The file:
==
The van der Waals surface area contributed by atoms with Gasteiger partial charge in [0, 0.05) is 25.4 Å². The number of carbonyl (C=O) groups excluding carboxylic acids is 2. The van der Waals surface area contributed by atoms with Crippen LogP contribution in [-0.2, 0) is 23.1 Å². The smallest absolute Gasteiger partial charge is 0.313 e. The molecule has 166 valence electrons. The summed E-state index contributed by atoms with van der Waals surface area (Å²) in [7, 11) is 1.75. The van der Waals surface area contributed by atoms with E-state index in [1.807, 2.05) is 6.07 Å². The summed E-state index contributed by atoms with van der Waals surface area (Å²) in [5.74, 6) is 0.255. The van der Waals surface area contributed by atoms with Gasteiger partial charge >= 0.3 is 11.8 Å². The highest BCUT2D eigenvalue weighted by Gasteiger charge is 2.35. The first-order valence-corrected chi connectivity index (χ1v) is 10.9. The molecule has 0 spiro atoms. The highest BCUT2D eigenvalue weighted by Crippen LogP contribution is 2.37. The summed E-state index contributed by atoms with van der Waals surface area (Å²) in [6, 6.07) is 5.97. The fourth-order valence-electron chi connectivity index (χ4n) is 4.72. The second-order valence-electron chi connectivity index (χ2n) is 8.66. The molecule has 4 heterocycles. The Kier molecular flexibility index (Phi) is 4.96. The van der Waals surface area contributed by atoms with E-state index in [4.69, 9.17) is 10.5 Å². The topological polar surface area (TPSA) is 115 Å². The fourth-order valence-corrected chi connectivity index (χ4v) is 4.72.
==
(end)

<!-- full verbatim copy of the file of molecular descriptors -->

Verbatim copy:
The van der Waals surface area contributed by atoms with Gasteiger partial charge in [0, 0.05) is 25.4 Å². The number of carbonyl (C=O) groups excluding carboxylic acids is 2. The van der Waals surface area contributed by atoms with Crippen LogP contribution in [-0.2, 0) is 23.1 Å². The smallest absolute Gasteiger partial charge is 0.313 e. The molecule has 166 valence electrons. The summed E-state index contributed by atoms with van der Waals surface area (Å²) in [7, 11) is 1.75. The van der Waals surface area contributed by atoms with E-state index in [1.807, 2.05) is 6.07 Å². The summed E-state index contributed by atoms with van der Waals surface area (Å²) in [5.74, 6) is 0.255. The van der Waals surface area contributed by atoms with Gasteiger partial charge >= 0.3 is 11.8 Å². The highest BCUT2D eigenvalue weighted by Gasteiger charge is 2.35. The first-order valence-corrected chi connectivity index (χ1v) is 10.9. The molecule has 0 spiro atoms. The highest BCUT2D eigenvalue weighted by Crippen LogP contribution is 2.37. The summed E-state index contributed by atoms with van der Waals surface area (Å²) in [6, 6.07) is 5.97. The fourth-order valence-electron chi connectivity index (χ4n) is 4.72. The second-order valence-electron chi connectivity index (χ2n) is 8.66. The molecule has 4 heterocycles. The Kier molecular flexibility index (Phi) is 4.96. The van der Waals surface area contributed by atoms with E-state index in [4.69, 9.17) is 10.5 Å². The topological polar surface area (TPSA) is 115 Å². The fourth-order valence-corrected chi connectivity index (χ4v) is 4.72.